Many organisations have Tourism Strategies, from The Scottish Government and Visit Scotland to Local Authorities, but they are usually centred on commercial agendas and plans to constantly increase numbers. In Edinburgh, our local civic society, The Cockburn Association, has been particularly vocal in promoting quality issues and we need to develop that agenda.

As I mentioned, in Dubrovnik (and many cities) there is a definite loss of the feeling of them being real and thriving place. Edinburgh World Heritage has in the last few weeks published a study looking at that difficult subject of “authenticity” and how different people perceive it and this moves the debate towards design issues and the appropriateness of strategies for individual situations.

We tend to use of descriptions like ”theme park” and “Disneyland” in a disparaging way without considering the pleasure many people obviously get from them and some (like Harry Potter Land in Universal Studios in LA) are indeed powerful “places” in their own right. However that is absolutely no reason to allow our historic cities to follow that path.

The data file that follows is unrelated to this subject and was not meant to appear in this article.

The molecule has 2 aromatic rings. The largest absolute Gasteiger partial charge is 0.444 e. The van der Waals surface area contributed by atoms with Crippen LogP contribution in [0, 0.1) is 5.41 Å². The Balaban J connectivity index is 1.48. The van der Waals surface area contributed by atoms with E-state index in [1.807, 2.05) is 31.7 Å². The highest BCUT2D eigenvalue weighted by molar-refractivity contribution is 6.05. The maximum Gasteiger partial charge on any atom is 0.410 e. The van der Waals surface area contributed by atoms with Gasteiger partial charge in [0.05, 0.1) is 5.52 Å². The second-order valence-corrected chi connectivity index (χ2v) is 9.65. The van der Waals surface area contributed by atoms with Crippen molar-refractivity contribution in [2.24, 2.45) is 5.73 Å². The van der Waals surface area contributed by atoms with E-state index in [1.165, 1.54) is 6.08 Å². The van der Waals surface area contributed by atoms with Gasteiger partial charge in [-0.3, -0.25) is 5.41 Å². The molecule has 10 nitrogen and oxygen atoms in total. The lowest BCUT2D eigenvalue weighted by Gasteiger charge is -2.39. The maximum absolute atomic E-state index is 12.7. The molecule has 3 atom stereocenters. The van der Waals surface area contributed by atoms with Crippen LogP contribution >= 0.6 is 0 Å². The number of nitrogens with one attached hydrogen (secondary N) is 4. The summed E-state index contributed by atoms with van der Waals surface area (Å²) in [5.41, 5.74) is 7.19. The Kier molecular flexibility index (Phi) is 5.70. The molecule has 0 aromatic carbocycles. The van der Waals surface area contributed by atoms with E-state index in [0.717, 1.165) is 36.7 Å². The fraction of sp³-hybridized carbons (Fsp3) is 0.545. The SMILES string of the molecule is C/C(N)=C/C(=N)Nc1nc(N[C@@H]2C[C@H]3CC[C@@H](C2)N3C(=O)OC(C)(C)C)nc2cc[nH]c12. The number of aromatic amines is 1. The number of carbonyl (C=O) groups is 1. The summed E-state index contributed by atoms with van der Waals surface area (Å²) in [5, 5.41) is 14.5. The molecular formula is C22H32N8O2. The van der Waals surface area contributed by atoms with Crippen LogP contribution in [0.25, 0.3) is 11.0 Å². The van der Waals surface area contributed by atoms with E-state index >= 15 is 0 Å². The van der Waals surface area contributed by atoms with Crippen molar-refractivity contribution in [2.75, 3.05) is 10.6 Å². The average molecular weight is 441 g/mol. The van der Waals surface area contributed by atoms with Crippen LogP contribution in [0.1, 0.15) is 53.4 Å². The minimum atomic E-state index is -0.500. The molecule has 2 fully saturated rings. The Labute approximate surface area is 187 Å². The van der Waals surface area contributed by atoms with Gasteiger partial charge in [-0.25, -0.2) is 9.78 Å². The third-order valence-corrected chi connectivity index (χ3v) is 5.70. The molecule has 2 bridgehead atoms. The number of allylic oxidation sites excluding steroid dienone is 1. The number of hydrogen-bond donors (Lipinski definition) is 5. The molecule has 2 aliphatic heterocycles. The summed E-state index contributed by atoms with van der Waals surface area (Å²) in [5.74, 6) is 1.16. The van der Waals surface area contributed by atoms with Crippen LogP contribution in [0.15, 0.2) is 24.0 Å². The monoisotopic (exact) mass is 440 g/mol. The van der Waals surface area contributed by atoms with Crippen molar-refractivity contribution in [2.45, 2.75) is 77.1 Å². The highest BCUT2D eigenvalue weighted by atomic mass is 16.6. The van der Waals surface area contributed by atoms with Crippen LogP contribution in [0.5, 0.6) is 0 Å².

Current policy debates on the control of short-term lets such as Air BNB and introducing a Transient Visitor Supplement (Tourist Tax) shows a desire to tackle these issues. Visit Scotland calculates that tourism contributes around £11 billion to our economy and much of this based in our historic urban centres, but it seems very little of that makes its way to supporting our crumbling listed buildings, repairing pavements or providing decent refuse collection, so addressing this funding gap is vital.

Another key is to promote lesser known aspects such as our industrial heritage. We recently produced the masterplan for a museum quarter adjacent to the Scottish Mining Museum in Midlothian, utilising the proximity of the recently reopened Waverley Line to create a new destination linking heritage tourism with housing and commerce. This approach, linking underused assets with low-carbon transport and residential developments could form a blueprint for creating successful contemporary neighbourhoods.

There are many aspects to this debate and few definitive answers. As a design community it is time we started to drive the agendas of quality and sustainability, to promote our country and protect its precious assets.